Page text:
To Elisha Ticknor, Esq., Boston.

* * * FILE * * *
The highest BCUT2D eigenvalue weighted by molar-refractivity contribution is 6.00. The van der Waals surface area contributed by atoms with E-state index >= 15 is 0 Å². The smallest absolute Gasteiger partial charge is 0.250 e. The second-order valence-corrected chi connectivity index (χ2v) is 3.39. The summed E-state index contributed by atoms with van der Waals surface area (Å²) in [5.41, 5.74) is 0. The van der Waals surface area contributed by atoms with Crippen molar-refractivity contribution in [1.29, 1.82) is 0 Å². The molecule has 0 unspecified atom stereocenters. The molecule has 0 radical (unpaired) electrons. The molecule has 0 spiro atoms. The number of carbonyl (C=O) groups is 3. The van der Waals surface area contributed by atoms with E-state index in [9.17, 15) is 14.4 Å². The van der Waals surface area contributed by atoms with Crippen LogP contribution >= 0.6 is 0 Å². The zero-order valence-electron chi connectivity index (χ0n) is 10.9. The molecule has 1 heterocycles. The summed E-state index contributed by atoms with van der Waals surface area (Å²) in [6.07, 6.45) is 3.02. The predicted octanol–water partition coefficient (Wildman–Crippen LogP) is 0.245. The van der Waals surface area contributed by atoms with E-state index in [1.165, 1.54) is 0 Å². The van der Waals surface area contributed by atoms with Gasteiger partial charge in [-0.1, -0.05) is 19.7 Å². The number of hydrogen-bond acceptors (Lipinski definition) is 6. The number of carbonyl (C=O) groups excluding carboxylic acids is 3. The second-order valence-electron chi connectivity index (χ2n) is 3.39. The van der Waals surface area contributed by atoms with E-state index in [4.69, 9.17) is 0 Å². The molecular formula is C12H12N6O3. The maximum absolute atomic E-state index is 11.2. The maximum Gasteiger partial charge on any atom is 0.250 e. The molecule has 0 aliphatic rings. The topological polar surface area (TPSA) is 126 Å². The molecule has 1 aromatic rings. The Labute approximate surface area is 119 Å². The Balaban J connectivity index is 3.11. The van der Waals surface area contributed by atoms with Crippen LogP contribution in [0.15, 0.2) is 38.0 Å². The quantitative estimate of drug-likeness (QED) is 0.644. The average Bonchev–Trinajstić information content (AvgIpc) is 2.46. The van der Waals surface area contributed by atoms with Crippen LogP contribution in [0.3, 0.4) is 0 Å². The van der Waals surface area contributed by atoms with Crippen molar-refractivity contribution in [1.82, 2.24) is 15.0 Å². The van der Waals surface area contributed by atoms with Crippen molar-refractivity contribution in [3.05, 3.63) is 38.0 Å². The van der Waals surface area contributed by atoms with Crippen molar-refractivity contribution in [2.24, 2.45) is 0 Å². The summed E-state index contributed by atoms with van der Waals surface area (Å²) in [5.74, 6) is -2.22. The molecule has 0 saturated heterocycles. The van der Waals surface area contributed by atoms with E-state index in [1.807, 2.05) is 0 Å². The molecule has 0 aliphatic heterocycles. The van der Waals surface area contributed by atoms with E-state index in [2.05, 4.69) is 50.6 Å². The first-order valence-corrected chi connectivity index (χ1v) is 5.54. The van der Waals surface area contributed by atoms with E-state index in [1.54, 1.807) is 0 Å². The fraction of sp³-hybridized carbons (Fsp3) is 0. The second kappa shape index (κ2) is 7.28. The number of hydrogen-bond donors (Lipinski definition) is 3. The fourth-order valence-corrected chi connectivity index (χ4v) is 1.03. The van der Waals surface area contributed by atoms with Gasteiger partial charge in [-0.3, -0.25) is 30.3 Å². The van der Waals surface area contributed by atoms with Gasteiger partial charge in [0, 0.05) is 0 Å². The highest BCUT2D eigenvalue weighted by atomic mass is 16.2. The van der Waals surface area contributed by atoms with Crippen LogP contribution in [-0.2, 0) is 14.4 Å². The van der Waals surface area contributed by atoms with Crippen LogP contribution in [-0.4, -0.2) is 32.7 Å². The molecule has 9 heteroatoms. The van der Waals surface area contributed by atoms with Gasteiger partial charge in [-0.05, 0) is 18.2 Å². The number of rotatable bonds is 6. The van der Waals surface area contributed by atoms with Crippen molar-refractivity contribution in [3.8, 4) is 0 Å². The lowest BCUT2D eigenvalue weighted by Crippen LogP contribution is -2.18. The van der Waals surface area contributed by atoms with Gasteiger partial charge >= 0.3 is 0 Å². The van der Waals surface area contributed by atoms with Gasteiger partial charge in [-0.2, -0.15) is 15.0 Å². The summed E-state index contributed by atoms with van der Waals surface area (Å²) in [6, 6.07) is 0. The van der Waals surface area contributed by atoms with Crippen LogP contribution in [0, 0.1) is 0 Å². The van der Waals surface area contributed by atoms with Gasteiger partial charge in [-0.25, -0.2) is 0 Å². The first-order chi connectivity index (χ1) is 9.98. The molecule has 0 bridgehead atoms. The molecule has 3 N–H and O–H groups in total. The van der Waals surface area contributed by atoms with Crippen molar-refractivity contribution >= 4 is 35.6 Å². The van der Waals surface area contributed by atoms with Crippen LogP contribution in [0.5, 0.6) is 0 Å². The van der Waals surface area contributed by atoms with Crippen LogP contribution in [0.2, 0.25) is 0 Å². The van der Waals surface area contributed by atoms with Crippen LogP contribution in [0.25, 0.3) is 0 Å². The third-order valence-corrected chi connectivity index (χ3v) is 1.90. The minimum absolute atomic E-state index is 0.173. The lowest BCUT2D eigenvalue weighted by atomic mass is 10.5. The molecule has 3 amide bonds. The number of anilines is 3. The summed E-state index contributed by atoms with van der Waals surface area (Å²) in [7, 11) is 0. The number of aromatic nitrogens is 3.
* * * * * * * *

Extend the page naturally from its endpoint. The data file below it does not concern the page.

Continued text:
Gottingen, November 5, 1815.The time has passed with surprising speed since I have been here. This evening finishes the third month since I drove into Gottingen with a heavy heart, doubtful, from what I had seen of the towns on the road, whether I should be contented to live here even the five or six months I then proposed to myself. A month's experience determined me to remain till the spring, and now I am ready to tell you that I do not think I shall ever again find its equal. Even while I was struggling with the language, and of course was cut off from half the means and opportunities the University could afford,—even then the conviction was continually pressing upon me of the superiority of their instructions and modes of teaching. Now I know it. . . . . Now I am ready to tell you just how I shall divide and dispose of my time for five months to come. In the first place, I rise precisely at five, and sit down at once to my Greek; upon which I labor three mornings in the week till half past 7, and three days till half past 8. On Mondays, Wednesdays, and Fridays, at the striking of eight o'clock, I am at Prof. Benecke's for my lesson in German. This has become a light study. I read with him only some of the most difficult parts of their poets, and carry to him the passages I do not understand in books I read for other purposes. He is perfectly at home in all their literary history, and familiar with all the secret allusions and hints in their ancient and modern classics, and is an uncommonly good English scholar, so that I find this hour's instruction very pleasant and useful. At nine, every day, I go to Prof. Eichhorn's lectures on the first three Evangelists. Though I do not agree with him in his doctrine respecting the origin and formation of the Gospels, and am not often satisfied with his general reasoning, yet this forms but a small part of his course; and in return I am delighted with his exposition of particular parts, his luminous elucidation of dark and doubtful passages, his acute and curious learning, which he brings most happily to the assistance of the exegetical part of his work, and, above all, with his eloquence and enthusiasm, and deep and genuine love of truth. At ten this lecture breaks up, and I catch a walk of fifteen minutes as I come home; and from that time till dinner at twelve I go on with my Greek, and thus divide my day pretty equally,—at least my day of labor. After dinner I take a nap of half an hour, which refreshes me very much, and then half a cup of coffee, which wakes me up and gives me spirit for the afternoon.